University of Texas at Austin

Wednesday, August 15, 2012

Appearing in the Lab Lounge: Singing Mice and the Genes

Singing mice are not your average lab rats. Their fur is tawny brown instead of the common white albino strain; they hail from the tropical cloud forests in the mountains of Costa Rica; and, as their name hints, they use song to communicate.

A male singing mouse. Photo courtesy of Bret Pasch.

A male singing mouse. Photo courtesy of Bret Pasch.

Steven Phelps, an associate professor in the Section of Integrative Biology at The University of Texas at Austin, is examining these unconventional rodents to gain insights into the genes that contribute to the unique singing behavior—information that could help scientists understand and identify genes that affect language in humans.

“We can choose any number of traits to study but we try and choose traits that are not only interesting for their own sake but also have some biomedical relevance,” said Phelp, associate professor of integrative biology in the College of Natural Sciences. “We take advantage of the unique property of the species.”

“They sound kind of soft to human ears, but if you slow them down by about three-fold they are pretty dramatic,” Phelps said.

This story was written by Monica Kortsha, science and technology writer at the Texas Advanced Computing Center.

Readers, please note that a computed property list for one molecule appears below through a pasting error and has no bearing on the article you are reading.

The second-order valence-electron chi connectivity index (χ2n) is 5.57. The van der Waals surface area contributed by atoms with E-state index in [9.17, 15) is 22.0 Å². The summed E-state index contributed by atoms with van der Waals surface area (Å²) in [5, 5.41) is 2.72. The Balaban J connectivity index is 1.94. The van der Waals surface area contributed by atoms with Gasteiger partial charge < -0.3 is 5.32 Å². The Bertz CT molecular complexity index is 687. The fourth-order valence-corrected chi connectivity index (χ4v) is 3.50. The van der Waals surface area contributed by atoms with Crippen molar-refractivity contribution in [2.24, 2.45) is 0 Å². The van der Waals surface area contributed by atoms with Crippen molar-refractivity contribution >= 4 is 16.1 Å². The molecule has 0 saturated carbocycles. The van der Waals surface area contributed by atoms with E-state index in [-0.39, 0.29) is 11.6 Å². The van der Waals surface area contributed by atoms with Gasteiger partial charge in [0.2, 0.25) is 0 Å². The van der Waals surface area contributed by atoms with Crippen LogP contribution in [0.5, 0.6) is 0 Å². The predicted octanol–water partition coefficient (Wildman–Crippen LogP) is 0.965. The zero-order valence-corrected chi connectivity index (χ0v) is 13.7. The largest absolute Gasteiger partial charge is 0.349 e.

The song of the singing mouse (Scotinomys teguina) is a rapid-fire string of high-pitched chirps called trills used mostly used by males in dominance displays and to attract mates. Up to 20 chirps are squeaked out per second, sounding similar to birdsong to untrained ears. But unlike birds, the mice generally stick to a song made up of only a single note.

Most rodents make vocalizations at a frequency much too high for humans to hear. But other rodents typically don’t vocalize to the extent of singing mice, which use the song to communicate over large distances in the wild, said Andreas George, a graduate student working in Phelps’ lab.

Within the last year Phelps’s research on the behavior of the mouse has appeared in the journals Hormones and Behavior and Animal Behavior. But one of his newest research projects is looking deeper: examining the genetic components that influence song expression. Center stage is a special gene called FOXP2.

“FOXP2 is famous because it’s the only gene that’s been implicated in human speech disorders specifically,” Phelps said.

Read the rest of the story at the TACC website.

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» Appearing in the Lab Lounge: Singing Mice and the Genes



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